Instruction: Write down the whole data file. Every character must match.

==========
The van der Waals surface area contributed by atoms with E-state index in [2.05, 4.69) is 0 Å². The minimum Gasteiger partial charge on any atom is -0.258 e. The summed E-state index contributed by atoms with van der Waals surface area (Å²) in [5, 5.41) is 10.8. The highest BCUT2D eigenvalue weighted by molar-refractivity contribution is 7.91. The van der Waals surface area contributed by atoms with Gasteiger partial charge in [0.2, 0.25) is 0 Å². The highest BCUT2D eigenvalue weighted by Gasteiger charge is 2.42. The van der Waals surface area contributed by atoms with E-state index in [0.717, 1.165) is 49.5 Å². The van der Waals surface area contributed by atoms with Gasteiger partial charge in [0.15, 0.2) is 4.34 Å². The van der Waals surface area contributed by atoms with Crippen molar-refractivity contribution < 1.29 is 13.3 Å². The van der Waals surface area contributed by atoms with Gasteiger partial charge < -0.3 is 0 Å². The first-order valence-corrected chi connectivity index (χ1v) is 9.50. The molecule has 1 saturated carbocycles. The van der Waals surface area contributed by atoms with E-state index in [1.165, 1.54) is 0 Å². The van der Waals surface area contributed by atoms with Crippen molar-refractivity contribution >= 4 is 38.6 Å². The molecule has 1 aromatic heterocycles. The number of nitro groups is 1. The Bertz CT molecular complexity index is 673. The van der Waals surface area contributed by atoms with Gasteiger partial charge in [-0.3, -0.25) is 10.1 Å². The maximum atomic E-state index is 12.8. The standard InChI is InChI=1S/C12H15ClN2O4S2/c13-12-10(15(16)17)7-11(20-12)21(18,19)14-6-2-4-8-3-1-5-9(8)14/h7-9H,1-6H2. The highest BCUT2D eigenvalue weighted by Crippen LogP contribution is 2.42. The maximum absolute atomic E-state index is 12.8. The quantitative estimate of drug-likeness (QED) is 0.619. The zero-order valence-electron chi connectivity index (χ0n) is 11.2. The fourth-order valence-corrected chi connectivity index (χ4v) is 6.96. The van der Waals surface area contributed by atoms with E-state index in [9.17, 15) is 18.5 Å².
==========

The van der Waals surface area contributed by atoms with E-state index in [2.05, 4.69) is 0 Å². The minimum Gasteiger partial charge on any atom is -0.258 e. The summed E-state index contributed by atoms with van der Waals surface area (Å²) in [5, 5.41) is 10.8. The highest BCUT2D eigenvalue weighted by molar-refractivity contribution is 7.91. The van der Waals surface area contributed by atoms with Gasteiger partial charge in [0.2, 0.25) is 0 Å². The highest BCUT2D eigenvalue weighted by Gasteiger charge is 2.42. The van der Waals surface area contributed by atoms with E-state index in [0.717, 1.165) is 49.5 Å². The van der Waals surface area contributed by atoms with Gasteiger partial charge in [0.15, 0.2) is 4.34 Å². The van der Waals surface area contributed by atoms with Crippen molar-refractivity contribution < 1.29 is 13.3 Å². The van der Waals surface area contributed by atoms with Gasteiger partial charge < -0.3 is 0 Å². The first-order valence-corrected chi connectivity index (χ1v) is 9.50. The molecule has 1 saturated carbocycles. The van der Waals surface area contributed by atoms with E-state index in [1.165, 1.54) is 0 Å². The van der Waals surface area contributed by atoms with Crippen molar-refractivity contribution >= 4 is 38.6 Å². The molecule has 1 aromatic heterocycles. The number of nitro groups is 1. The Bertz CT molecular complexity index is 673. The van der Waals surface area contributed by atoms with Gasteiger partial charge in [-0.3, -0.25) is 10.1 Å². The maximum atomic E-state index is 12.8. The standard InChI is InChI=1S/C12H15ClN2O4S2/c13-12-10(15(16)17)7-11(20-12)21(18,19)14-6-2-4-8-3-1-5-9(8)14/h7-9H,1-6H2. The highest BCUT2D eigenvalue weighted by Crippen LogP contribution is 2.42. The maximum absolute atomic E-state index is 12.8. The quantitative estimate of drug-likeness (QED) is 0.619. The zero-order valence-electron chi connectivity index (χ0n) is 11.2. The fourth-order valence-corrected chi connectivity index (χ4v) is 6.96. The van der Waals surface area contributed by atoms with E-state index in [9.17, 15) is 18.5 Å².